Raymondville, Texas clearly is considered Utility, and a savvy real estate investor should be buying Raymondville property all day long if their job market remains stable. The problem is that access to the market hasn’t really opened up yet.
Not to worry though, since there are literally hundreds of other towns and cities with properties that trade below the 9.6X Utility classification ratio if you look at the Fundrise platform.
Of course, real estate is a very personal situation for each individual. We live where we want to live mainly due to our families, friends, and jobs. Not everything is about money.
But given this is a blog about ways to optimize our finances, a savvy real estate investor should seriously consider my real estate investing rule advice of Renting Luxury, Buying Utility.
Here’s a scenario I’ve been pondering now that I’m in the second half of my life. I want to be closer to my parents and live it up like a boss before I die.
For the sake of dreaming big, there’s this sweet 5 bedroom, 5 bathroom, 6,400 sqft new construction home in Honolulu with a killer view asking $6.95M. Think how many sweet blog posts I can write from the pool!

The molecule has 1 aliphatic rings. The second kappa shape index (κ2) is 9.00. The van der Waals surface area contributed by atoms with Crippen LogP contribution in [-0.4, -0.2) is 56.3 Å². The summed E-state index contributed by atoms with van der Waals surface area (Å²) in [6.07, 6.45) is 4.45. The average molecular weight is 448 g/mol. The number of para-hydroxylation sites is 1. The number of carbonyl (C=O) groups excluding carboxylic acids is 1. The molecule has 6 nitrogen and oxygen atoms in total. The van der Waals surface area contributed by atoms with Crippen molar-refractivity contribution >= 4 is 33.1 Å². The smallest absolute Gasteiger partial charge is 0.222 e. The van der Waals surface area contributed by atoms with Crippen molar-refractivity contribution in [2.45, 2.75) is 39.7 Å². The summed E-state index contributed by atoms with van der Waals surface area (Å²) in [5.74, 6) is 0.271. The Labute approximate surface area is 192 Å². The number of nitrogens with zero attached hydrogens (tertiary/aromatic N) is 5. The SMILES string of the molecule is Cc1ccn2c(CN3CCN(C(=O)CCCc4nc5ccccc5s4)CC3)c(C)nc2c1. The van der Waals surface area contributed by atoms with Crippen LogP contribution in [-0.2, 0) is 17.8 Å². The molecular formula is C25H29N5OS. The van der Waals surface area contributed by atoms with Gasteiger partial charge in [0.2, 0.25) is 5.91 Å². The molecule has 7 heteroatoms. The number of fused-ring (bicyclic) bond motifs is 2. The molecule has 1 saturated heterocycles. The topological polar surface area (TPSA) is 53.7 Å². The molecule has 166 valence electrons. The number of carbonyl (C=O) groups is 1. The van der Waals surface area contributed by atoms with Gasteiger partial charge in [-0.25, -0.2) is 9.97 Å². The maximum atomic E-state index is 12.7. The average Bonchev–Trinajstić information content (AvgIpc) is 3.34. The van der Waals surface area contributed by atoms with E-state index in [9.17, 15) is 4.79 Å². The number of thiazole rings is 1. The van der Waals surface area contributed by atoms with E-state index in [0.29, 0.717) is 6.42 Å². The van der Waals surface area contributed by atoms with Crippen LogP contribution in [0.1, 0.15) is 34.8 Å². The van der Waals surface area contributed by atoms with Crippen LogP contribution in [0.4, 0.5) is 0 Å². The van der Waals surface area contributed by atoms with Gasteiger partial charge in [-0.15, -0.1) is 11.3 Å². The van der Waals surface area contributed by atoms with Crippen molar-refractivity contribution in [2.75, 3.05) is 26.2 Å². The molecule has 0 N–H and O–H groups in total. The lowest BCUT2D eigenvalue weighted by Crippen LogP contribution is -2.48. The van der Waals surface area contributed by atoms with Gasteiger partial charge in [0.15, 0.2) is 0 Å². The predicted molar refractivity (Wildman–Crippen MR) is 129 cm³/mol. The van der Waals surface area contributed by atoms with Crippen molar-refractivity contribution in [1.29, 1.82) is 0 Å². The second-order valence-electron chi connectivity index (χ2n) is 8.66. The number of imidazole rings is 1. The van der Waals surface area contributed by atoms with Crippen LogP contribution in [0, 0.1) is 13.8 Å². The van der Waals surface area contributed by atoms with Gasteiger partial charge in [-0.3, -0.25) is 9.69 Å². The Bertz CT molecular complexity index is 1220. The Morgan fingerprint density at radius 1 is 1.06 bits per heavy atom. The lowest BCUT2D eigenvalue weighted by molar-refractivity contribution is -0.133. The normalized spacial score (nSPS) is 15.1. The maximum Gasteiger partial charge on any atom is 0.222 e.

Let’s say the real price is $6.2M since it’s been sitting for a while. Based on a 25X Median Price to Income Ratio, this means I can rent the house for approximately $248,000 a year or $20,500 a month.
$20,500 is a lot of money. But think about how much rental income $6.2M can earn in Raymondville, Texas.
First, check out this picture and short video highlighting the $6.2M property. I’m happy to throw a pool party for readers who want to stop by and hang.
If the $6.2M was deployed in Raymondville, Texas, I could theoretically earn an insane $1,192,307 a year in gross rental income since the annual gross rent to price ratio is only 5.2X.
After spending $248,000 a year living in a sweet home in Hawaii, I’d still have $944,307 left over in cash flow if I followed my real estate investing rule of Renting Luxury, Buying Utility.
Seriously, the last thing I want to do is own a humungous house with tons of ongoing maintenance to deal with. But renting it is a different story. Besides, I don’t have $6.2M laying around!
Here’s a shortcut to decide whether it’s better to rent than to buy. The chart below shows the share of homes in each city that can be rented out for more than their monthly expenses according to Zillow’s database.
Of course, you just can’t buy every single property above the rental profitability line. You must still carefully run the numbers and do your due diligence.
Detroit: -48.9 percent (it’s 48.9 percent cheaper to buy here than to rent)
Baton Rouge, LA: -47.6 percent
Columbia, SC: -45.5 percent
New Orleans: -44.5 percent
West Palm Beach, FL: -43.5 percent